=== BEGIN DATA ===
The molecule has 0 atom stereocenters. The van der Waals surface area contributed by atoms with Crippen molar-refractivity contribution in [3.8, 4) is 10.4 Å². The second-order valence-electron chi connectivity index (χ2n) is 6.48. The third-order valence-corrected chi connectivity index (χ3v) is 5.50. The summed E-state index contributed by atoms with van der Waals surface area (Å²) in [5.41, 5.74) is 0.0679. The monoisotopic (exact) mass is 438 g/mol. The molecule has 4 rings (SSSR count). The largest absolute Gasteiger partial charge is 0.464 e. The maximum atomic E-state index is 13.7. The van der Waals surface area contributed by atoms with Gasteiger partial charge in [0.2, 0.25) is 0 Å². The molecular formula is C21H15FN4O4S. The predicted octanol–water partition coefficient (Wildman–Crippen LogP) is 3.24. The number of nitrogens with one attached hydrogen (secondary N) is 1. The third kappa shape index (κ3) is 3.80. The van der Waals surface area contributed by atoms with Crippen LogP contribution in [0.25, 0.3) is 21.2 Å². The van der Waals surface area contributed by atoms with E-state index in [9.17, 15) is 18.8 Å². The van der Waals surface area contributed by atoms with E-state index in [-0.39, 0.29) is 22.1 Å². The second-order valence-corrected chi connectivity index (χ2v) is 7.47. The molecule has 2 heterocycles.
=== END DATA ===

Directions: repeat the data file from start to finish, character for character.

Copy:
The molecule has 0 atom stereocenters. The van der Waals surface area contributed by atoms with Crippen molar-refractivity contribution in [3.8, 4) is 10.4 Å². The second-order valence-electron chi connectivity index (χ2n) is 6.48. The third-order valence-corrected chi connectivity index (χ3v) is 5.50. The summed E-state index contributed by atoms with van der Waals surface area (Å²) in [5.41, 5.74) is 0.0679. The monoisotopic (exact) mass is 438 g/mol. The molecule has 4 rings (SSSR count). The largest absolute Gasteiger partial charge is 0.464 e. The maximum atomic E-state index is 13.7. The van der Waals surface area contributed by atoms with Gasteiger partial charge in [0.2, 0.25) is 0 Å². The molecular formula is C21H15FN4O4S. The predicted octanol–water partition coefficient (Wildman–Crippen LogP) is 3.24. The number of nitrogens with one attached hydrogen (secondary N) is 1. The third kappa shape index (κ3) is 3.80. The van der Waals surface area contributed by atoms with Crippen LogP contribution in [0.25, 0.3) is 21.2 Å². The van der Waals surface area contributed by atoms with E-state index in [9.17, 15) is 18.8 Å². The van der Waals surface area contributed by atoms with E-state index in [-0.39, 0.29) is 22.1 Å². The second-order valence-corrected chi connectivity index (χ2v) is 7.47. The molecule has 2 heterocycles.